Set to appear before a Senate oversight committee next Thursday, Ajit Pai will face a barrage of questions about why senior officials at the agency he leads, the Federal Communications Commission, provided false information to Congress—a federal crime, punishable by up to five years in prison, had it been proved they did so knowingly.
The top question, which the commission has yet to answer, and which Democratic lawmakers are itching to ask, is exactly how long Pai knew that Congress and the American people were being misled.
A report from the commission’s own inspector general this week revealed that in January 2018, FCC investigators became convinced three senior officials—David Bray, Tony Summerlin, and Leo Wong—may have broken the law after providing false information in response to congressional inquiries about a purported cyberattack on the FCC. The so-called attack had disrupted the FCC’s comment system, the officials claimed, as the commission sought public input over a proposed rollback of net neutrality protections established during the Obama administration.
After speaking with security professionals at the agency, and after conducting extensive interviews with senior FCC officials and FBI agents contacted after the incident, the inspector general’s office concluded that the comment system was, in fact, overwhelmed by a flood of legitimate traffic and that the problem was further exacerbated by a number of system design flaws.
In June, fraud and public-corruption investigators with the U.S. Attorney’s office in Washington, D.C., declined to prosecute the officials behind the false statements to Congress, which included mischaracterizations of conversations with FBI agents, according to the IG report.
While Pai publicly acknowledged this week that the cyberattack was a hoax, sources say he has yet to reach out to the lawmakers who were deceived (several of whom are traveling) to correct the record personally or rescind letters containing false information that Pai signed over the past year. Multiple Democratic lawmakers are also incensed that Pai, who knew of the report’s findings at least a full day before it was released, has done nothing but place blame at the feet of Bray, his former chief information officer, and his subordinates, in an apparent attempt to clear his own name.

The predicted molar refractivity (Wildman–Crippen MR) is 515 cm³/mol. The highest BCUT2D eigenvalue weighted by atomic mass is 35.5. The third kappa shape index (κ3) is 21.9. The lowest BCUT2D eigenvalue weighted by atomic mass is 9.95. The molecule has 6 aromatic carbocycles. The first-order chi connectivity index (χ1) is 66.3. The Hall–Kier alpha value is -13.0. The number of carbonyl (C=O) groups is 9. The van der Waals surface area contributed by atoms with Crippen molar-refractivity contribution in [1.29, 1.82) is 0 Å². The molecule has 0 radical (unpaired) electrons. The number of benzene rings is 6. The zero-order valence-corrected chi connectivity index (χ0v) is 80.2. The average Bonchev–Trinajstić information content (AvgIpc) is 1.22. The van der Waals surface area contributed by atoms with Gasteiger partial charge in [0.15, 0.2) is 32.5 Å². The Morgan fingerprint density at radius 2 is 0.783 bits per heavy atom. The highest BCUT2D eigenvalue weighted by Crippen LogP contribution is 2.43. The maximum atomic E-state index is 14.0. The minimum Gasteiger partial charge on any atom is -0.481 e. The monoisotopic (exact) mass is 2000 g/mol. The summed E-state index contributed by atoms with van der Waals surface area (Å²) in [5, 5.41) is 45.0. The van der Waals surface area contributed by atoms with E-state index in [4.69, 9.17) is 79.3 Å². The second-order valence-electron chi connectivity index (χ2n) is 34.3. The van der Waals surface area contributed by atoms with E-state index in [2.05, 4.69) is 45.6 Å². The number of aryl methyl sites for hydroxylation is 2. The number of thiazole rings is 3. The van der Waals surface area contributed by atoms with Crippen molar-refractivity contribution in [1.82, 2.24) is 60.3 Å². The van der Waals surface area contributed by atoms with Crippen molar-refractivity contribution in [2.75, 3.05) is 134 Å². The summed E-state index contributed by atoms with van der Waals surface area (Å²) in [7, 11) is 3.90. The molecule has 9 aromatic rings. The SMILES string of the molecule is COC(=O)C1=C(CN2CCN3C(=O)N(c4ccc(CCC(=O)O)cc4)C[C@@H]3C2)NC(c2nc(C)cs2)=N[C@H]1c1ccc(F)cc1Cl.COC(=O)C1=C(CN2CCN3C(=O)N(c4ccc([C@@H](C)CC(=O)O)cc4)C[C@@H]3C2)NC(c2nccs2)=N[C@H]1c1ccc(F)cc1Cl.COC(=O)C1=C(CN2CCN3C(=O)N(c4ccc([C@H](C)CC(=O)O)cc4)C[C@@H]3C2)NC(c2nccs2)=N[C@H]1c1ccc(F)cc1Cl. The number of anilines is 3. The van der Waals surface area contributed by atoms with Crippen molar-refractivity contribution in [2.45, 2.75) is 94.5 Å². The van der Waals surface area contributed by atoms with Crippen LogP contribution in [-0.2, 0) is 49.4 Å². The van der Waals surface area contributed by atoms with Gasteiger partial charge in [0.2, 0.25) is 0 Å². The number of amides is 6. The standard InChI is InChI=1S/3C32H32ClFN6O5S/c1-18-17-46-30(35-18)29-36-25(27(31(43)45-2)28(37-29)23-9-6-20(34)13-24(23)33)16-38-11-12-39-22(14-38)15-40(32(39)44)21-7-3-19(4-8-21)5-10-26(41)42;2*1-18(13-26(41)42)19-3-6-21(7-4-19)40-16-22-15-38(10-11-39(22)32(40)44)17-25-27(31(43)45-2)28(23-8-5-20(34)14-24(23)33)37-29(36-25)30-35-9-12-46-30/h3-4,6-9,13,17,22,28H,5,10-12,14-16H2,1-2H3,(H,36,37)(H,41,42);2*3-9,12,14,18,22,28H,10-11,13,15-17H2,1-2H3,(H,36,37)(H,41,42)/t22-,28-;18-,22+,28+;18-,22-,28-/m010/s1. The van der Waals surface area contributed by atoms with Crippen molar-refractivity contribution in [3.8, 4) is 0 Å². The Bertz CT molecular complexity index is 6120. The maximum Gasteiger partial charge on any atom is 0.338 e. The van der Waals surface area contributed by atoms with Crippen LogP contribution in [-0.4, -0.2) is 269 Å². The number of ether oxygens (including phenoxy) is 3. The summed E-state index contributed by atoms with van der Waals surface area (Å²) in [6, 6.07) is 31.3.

“It was a calculated move,” said a senior Democratic aide, “meant to frame the IG report to his advantage before anyone else was able to read it.”
But a reckoning now appears to be on its way. In statements to Gizmodo, Democratic lawmakers insisted that the investigation into the commission’s handling of this incident is far from over.
“What we don’t know, and what the FCC needs to clear up, is when they knew that they were lying to Congress and the public about it,” said Rep. Debbie Dingell, who sits on the House oversight committee. “If Chairman Pai was advised by FCC general counsel or the FCC inspector general not to notify Congress when he learned no attack took place, we need to see those decisions in writing, along with all internal records related to their made-up cyber-attack.”
The commission has been withholding records related to the incident for more than a year in response to requests from Gizmodo and other outlets under the Freedom of Information Act (FOIA). During that time, the agency’s Office of Media Relations took aim at journalists, blasting them publicly for questioning whether any evidence existed showing a cyberattack occurred.
Last summer, the FCC Media Director Brian Hart accused reporters critical of the commission’s response of being “completely irresponsible” while insisting that the agency had “voluminous documentation of this attack in the form of logs collected by our commercial cloud partners.” At the same time, Hart’s office fed false information to reporters at Politico, the Wall Street Journal, and FedScoop about a purported distributed denial-of-service (DDoS) attack in 2014, which, as Gizmodo previously reported, also never occurred.
“The American people and Congress were lied to for over a year by the FCC, all the way through the public comment process leading to the elimination of the net neutrality rules,” said Rep. Frank Pallone, ranking member of the Energy and Commerce Committee, which oversees the FCC. “That’s simply unacceptable, and we now need to know why the FCC did not come forward with the truth sooner.”
“The investigation into this matter is not over,” added Sen. Ron Wyden, who received multiple letters from Pai last year containing false information about the May 2017 incident. “You cannot lie to the Congress and the American people for more than a year, point fingers when your lie is revealed, and expect to get away with it scot-free.”